Many of you are aware of my travels from studio to studio within the GTA. I have yet to nearly come close to visiting all the studios however I am already seeing a trend. I can’t help to compare all the studios that I visit to Pole Inc.
Here are just a few of the various things that pass in my mind when I’m on foreign ground:
- “The poles are 50s!”
- “The poles are 40s!”
- “They don’t have a spin mode; why on earth would you want that?”
- “F#$% I just kicked the ceiling; again”
- “Why on earth would you not have mirrors that go to the floor?”
- “Not enough mirrors”
- “I hate brass; oh wait I love brass; no, no I definitely hate brass!”
- “It’s to cold”
- “It’s to hot”
- “No crash mat, that is just not safe!”
- “Really I have to lug my own yoga mat to the studio on top of all the rest of my stuff!”
However not all of my thoughts are negative:
- “Everyone has a crash mat!”
- “So many foam rollers!”
- “More than one bathroom!”
- “I could move into these change rooms.”
- “Such pretty decor.”
- “How convenient; forgot my leg warmers; I guess I will just buy a pair”
- “Real wood floors, so nice underfoot.”
My original plan was to write a blog post about each studio I visited the things I liked and disliked about them; similar to the list about but with studio names attached to the items. This is not the case anymore because the first thing I learned is that every dancer has different needs and everyone sees different items as positive and negative in a studio. I definitely still plan on writing a post about every studio I have visited and will visit however these are more going to be a general experience post, about the studio, the people I met and how I felt during the short time I spent at each studio.
I also wanted to take a moment to mentioned that I have been overwhelmed at how welcomed I have felt in each studio that I have visited. I have been so nervous each time I have set foot in a new studio.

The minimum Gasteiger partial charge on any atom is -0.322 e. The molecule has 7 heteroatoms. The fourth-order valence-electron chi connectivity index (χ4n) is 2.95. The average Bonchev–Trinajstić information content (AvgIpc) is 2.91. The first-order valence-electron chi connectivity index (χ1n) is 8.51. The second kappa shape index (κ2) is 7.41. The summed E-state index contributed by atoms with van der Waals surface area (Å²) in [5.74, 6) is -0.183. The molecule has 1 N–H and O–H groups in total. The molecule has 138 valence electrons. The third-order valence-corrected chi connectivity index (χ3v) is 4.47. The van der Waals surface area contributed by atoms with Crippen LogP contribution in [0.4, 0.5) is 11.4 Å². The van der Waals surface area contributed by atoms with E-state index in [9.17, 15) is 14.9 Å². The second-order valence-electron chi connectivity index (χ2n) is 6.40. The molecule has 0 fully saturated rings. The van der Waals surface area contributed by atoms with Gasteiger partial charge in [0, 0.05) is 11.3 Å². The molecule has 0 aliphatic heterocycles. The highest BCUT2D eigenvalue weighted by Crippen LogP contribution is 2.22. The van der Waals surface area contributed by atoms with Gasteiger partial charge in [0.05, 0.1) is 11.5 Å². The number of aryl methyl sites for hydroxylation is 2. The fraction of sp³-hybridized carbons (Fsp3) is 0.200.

So far one of the big things I have taken from my travels from studio to studio are the big questions to ask yourself when you select a home studio.
- How do you fit in with the other people at the studio?
- Are the classes at times that work for you?
- Do they offer open practice?
- How are you going to travel to the studio?
- The cost?
- The variety of classes?
- The level of class, are they challenging enough?
- The equipment: The size, height and finish of poles? Do the pole spin or are they on static only?
- Other equipment such as weights, foam rollers, yoga mats and gym equipment – what does the studio have that you can use?
Anything else pass those basic questions are frills. It is nice that a studio is well decorated, beautiful, has massive change rooms, sells items or anything else one can come up with; but all those to me are fluff / extras lets say. They are not requirements of a good studio in my mind.
I would like to point out that there are no truly right or wrong answers to any of the above questions. Every pole dancer has different requirements and needs.
In my eyes Alex has done a great job in creating a space at Pole Inc. When answering the questions in reference to her studio all my answers are positive ones. I am proud to have referred to Pole Inc. as my home studio for almost 2 years and would gladly send any friend her way to try out a pole or dance class.
Closing this post with one of my prouder moments at Pole Inc. when I finally nailed this meathook variation.